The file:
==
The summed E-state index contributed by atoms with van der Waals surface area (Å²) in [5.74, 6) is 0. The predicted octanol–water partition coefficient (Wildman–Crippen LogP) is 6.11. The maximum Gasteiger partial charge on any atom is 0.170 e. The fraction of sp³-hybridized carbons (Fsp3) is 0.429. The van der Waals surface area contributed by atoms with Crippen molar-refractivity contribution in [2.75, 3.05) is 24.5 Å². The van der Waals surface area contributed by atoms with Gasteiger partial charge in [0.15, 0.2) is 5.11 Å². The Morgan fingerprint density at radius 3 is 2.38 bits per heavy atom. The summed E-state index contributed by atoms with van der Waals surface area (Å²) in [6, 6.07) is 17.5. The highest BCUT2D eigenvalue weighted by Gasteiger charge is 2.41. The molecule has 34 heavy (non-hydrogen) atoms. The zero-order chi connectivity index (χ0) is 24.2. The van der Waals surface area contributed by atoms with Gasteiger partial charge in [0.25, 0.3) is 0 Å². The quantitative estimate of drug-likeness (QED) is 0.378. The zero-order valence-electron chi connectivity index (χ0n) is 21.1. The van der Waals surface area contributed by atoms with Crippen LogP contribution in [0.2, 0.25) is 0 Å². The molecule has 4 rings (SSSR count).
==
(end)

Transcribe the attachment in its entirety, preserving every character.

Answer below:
The summed E-state index contributed by atoms with van der Waals surface area (Å²) in [5.74, 6) is 0. The predicted octanol–water partition coefficient (Wildman–Crippen LogP) is 6.11. The maximum Gasteiger partial charge on any atom is 0.170 e. The fraction of sp³-hybridized carbons (Fsp3) is 0.429. The van der Waals surface area contributed by atoms with Crippen molar-refractivity contribution in [2.75, 3.05) is 24.5 Å². The van der Waals surface area contributed by atoms with Gasteiger partial charge in [0.15, 0.2) is 5.11 Å². The Morgan fingerprint density at radius 3 is 2.38 bits per heavy atom. The summed E-state index contributed by atoms with van der Waals surface area (Å²) in [6, 6.07) is 17.5. The highest BCUT2D eigenvalue weighted by Gasteiger charge is 2.41. The molecule has 34 heavy (non-hydrogen) atoms. The zero-order chi connectivity index (χ0) is 24.2. The van der Waals surface area contributed by atoms with Gasteiger partial charge in [0.25, 0.3) is 0 Å². The quantitative estimate of drug-likeness (QED) is 0.378. The zero-order valence-electron chi connectivity index (χ0n) is 21.1. The van der Waals surface area contributed by atoms with Crippen LogP contribution in [0.2, 0.25) is 0 Å². The molecule has 4 rings (SSSR count).